4. Hmm.. I’ll have to try this method. I’m usually pretty happy with my beans but occasionally I’ll get a batch that just doesn’t feel right. It’s awful because I cook big batches at a time and have to suffer through them. I’ll try this :)

  5. Ohh, I’ve never heard of doing them in the oven before… that would be quite handy if you also happened to be baking a loaf of bread or something.

    Also adding salt (or acid) at the beginning of cooking tends to keep them quite firm, but then the baking soda apparently counteracts that…so this would be really good to try. Thanks for this! Am also really getting into cooking my own beans, especially love adding bay leaves and garlic and/or onion to the cooking!

  6. That’s an interesting method, thanks for sharing. Just one question: what does the flour do??

  7. Well I’ll definitely be giving this a try because I am constantly disappointment with the look of my white beans. If this is the trick, I’ll be very pleased! Thanks for sharing.

  8. heather says:

    I talked about my beans how-to in a post a while back, and while similar, I’m intrigued by several new techniques showcased here. I’m a fan of the Fannie Farmer method: boil 2 minutes, rest 1 hour, then add salt (+ baking soda for garbanzos) and simmer 1 1/2 to 3 hours until tender. I must try your recipe because obviously it works and those beans look perfect!



  9. I’ve also never heard of the oven method and I’m really interested – if only to stop the kitchen steaming up and the house smelling of chickpeas (not always the most pleasant). Bicarb really helps but there is a huge debate about whether it strips out the vitamins. What’s your view?

  10. Ele says:

    Claire- Yes! Apparently, a slow-cooker or crockpot is actually the best way to mimic the way commercially canned beans are prepared, and yields excellent results. I don’t own either so no recipe here, but do some Googling and I’m sure you’ll find something.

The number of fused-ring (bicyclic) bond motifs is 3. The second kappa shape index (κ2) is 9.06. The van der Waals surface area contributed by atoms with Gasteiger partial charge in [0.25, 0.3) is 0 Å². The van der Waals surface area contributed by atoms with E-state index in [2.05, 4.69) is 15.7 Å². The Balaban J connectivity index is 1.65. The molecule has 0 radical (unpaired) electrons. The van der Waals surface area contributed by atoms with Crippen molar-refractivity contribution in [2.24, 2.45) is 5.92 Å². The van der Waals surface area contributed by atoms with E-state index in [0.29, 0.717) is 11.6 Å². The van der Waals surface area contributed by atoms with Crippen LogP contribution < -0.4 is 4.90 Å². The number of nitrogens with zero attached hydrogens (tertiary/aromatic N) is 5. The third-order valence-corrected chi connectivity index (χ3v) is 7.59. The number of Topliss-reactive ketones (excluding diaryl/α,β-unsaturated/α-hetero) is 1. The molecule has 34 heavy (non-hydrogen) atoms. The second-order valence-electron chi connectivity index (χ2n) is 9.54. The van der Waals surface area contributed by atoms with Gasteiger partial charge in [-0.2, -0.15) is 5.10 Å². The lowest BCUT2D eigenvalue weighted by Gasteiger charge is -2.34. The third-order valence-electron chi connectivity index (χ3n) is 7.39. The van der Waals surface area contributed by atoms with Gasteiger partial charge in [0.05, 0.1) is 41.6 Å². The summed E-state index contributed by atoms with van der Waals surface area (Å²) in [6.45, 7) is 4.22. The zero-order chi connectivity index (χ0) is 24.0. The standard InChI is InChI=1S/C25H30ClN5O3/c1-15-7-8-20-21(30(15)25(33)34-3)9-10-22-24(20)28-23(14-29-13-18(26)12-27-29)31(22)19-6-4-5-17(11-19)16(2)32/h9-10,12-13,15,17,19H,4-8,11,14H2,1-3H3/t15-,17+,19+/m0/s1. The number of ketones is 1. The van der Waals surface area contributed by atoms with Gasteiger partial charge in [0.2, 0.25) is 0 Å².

Dana, Zo et al- I’d heard about the oven method for a long time before I tried it, and I can’t recommend it enough. It cooks the beans much more gently than simmering on the stove does, so they’re less likely to bounce around on each other and lose their skins. Also, it uses less water!

    Cristina- No idea whatsoever! The soda causes some sort of chemical reaction, but the jury is still out on the role of the flour. In any case, Anna del Conte says to use it, so I will until someone proves to me otherwise!

    Sally- I’d not heard that about the vitamins before. Hmm…

  11. THB says:

    And once youv’e made the chickpeas a spicy chickpea soup is perfect with them – I use a Marcella Hazan recipe . The pasta combo sounds great also!

  12. Interesting. I’ve heard of the baking soda method years ago (when making falafel, some people don’t boil the beans at all, only soda soak and then mash), but for some reason never tried it. I’ve never had a problem cooking chickpeas, but most other beans often turn out unsatisfactory…

    Oven-cooking is definitely the best way to make lentils. I once tried a baked beans recipe which started out with soaked but non-cooked beans, but it took like an hour longer than it was supposed to.

  13. Su-Lin says:

    Oh wow, I’ve never used a flour paste for soaking before (just baking soda generally). Any idea how the flour affects tenderness?